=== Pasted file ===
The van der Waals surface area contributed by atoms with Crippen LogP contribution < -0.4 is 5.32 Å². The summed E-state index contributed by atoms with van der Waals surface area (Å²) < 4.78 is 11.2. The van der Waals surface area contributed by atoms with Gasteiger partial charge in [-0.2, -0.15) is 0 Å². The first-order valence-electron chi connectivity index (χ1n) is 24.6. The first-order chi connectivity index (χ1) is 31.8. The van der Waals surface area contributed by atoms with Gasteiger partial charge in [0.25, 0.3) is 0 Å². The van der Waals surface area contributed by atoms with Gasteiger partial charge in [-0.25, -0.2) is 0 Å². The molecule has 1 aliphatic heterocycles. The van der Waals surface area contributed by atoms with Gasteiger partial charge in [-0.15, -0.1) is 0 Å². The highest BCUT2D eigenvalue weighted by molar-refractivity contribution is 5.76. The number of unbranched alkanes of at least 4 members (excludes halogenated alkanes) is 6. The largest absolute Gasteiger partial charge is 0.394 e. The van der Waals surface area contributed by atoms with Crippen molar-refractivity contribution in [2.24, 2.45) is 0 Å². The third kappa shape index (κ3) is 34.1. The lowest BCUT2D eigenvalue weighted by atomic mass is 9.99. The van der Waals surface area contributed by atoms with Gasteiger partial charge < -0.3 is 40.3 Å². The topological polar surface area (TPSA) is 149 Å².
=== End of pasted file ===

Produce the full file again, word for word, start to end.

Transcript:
The van der Waals surface area contributed by atoms with Crippen LogP contribution < -0.4 is 5.32 Å². The summed E-state index contributed by atoms with van der Waals surface area (Å²) < 4.78 is 11.2. The van der Waals surface area contributed by atoms with Gasteiger partial charge in [-0.2, -0.15) is 0 Å². The first-order valence-electron chi connectivity index (χ1n) is 24.6. The first-order chi connectivity index (χ1) is 31.8. The van der Waals surface area contributed by atoms with Gasteiger partial charge in [0.25, 0.3) is 0 Å². The van der Waals surface area contributed by atoms with Gasteiger partial charge in [-0.25, -0.2) is 0 Å². The molecule has 1 aliphatic heterocycles. The van der Waals surface area contributed by atoms with Gasteiger partial charge in [-0.15, -0.1) is 0 Å². The highest BCUT2D eigenvalue weighted by molar-refractivity contribution is 5.76. The number of unbranched alkanes of at least 4 members (excludes halogenated alkanes) is 6. The largest absolute Gasteiger partial charge is 0.394 e. The van der Waals surface area contributed by atoms with Crippen molar-refractivity contribution in [2.24, 2.45) is 0 Å². The third kappa shape index (κ3) is 34.1. The lowest BCUT2D eigenvalue weighted by atomic mass is 9.99. The van der Waals surface area contributed by atoms with Gasteiger partial charge < -0.3 is 40.3 Å². The topological polar surface area (TPSA) is 149 Å².